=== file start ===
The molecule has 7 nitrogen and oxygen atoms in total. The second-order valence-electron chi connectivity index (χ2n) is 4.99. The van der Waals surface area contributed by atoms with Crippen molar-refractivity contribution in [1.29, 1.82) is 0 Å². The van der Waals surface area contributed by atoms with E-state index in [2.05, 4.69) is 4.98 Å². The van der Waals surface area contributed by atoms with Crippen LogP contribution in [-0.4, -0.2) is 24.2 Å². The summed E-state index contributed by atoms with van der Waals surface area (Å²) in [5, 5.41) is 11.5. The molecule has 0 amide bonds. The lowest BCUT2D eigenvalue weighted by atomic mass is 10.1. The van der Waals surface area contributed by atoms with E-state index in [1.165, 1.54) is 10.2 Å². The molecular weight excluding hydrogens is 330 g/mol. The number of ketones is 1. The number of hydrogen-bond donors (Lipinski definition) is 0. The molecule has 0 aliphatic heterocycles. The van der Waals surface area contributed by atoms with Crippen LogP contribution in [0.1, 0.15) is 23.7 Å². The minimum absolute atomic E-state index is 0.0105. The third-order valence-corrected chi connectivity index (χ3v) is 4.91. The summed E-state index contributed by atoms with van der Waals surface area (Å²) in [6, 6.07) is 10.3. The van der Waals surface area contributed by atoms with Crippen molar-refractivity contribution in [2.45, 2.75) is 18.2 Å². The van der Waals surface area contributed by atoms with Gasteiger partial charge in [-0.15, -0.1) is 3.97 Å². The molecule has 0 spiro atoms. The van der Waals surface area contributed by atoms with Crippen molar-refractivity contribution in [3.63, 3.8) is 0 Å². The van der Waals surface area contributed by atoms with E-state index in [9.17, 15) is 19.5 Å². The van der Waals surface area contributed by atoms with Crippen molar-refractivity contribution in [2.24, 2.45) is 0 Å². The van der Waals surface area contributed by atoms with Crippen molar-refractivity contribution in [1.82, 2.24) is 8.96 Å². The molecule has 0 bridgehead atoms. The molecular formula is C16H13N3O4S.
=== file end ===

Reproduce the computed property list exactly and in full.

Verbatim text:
The molecule has 7 nitrogen and oxygen atoms in total. The second-order valence-electron chi connectivity index (χ2n) is 4.99. The van der Waals surface area contributed by atoms with Crippen molar-refractivity contribution in [1.29, 1.82) is 0 Å². The van der Waals surface area contributed by atoms with E-state index in [2.05, 4.69) is 4.98 Å². The van der Waals surface area contributed by atoms with Crippen LogP contribution in [-0.4, -0.2) is 24.2 Å². The summed E-state index contributed by atoms with van der Waals surface area (Å²) in [5, 5.41) is 11.5. The molecule has 0 amide bonds. The lowest BCUT2D eigenvalue weighted by atomic mass is 10.1. The van der Waals surface area contributed by atoms with E-state index in [1.165, 1.54) is 10.2 Å². The molecular weight excluding hydrogens is 330 g/mol. The number of ketones is 1. The number of hydrogen-bond donors (Lipinski definition) is 0. The molecule has 0 aliphatic heterocycles. The van der Waals surface area contributed by atoms with Crippen LogP contribution in [0.1, 0.15) is 23.7 Å². The minimum absolute atomic E-state index is 0.0105. The third-order valence-corrected chi connectivity index (χ3v) is 4.91. The summed E-state index contributed by atoms with van der Waals surface area (Å²) in [6, 6.07) is 10.3. The van der Waals surface area contributed by atoms with Crippen molar-refractivity contribution in [2.45, 2.75) is 18.2 Å². The van der Waals surface area contributed by atoms with Gasteiger partial charge in [-0.15, -0.1) is 3.97 Å². The molecule has 0 spiro atoms. The van der Waals surface area contributed by atoms with Crippen molar-refractivity contribution in [3.63, 3.8) is 0 Å². The van der Waals surface area contributed by atoms with E-state index in [9.17, 15) is 19.5 Å². The van der Waals surface area contributed by atoms with Crippen molar-refractivity contribution in [2.24, 2.45) is 0 Å². The van der Waals surface area contributed by atoms with Crippen molar-refractivity contribution in [1.82, 2.24) is 8.96 Å². The molecule has 0 bridgehead atoms. The molecular formula is C16H13N3O4S.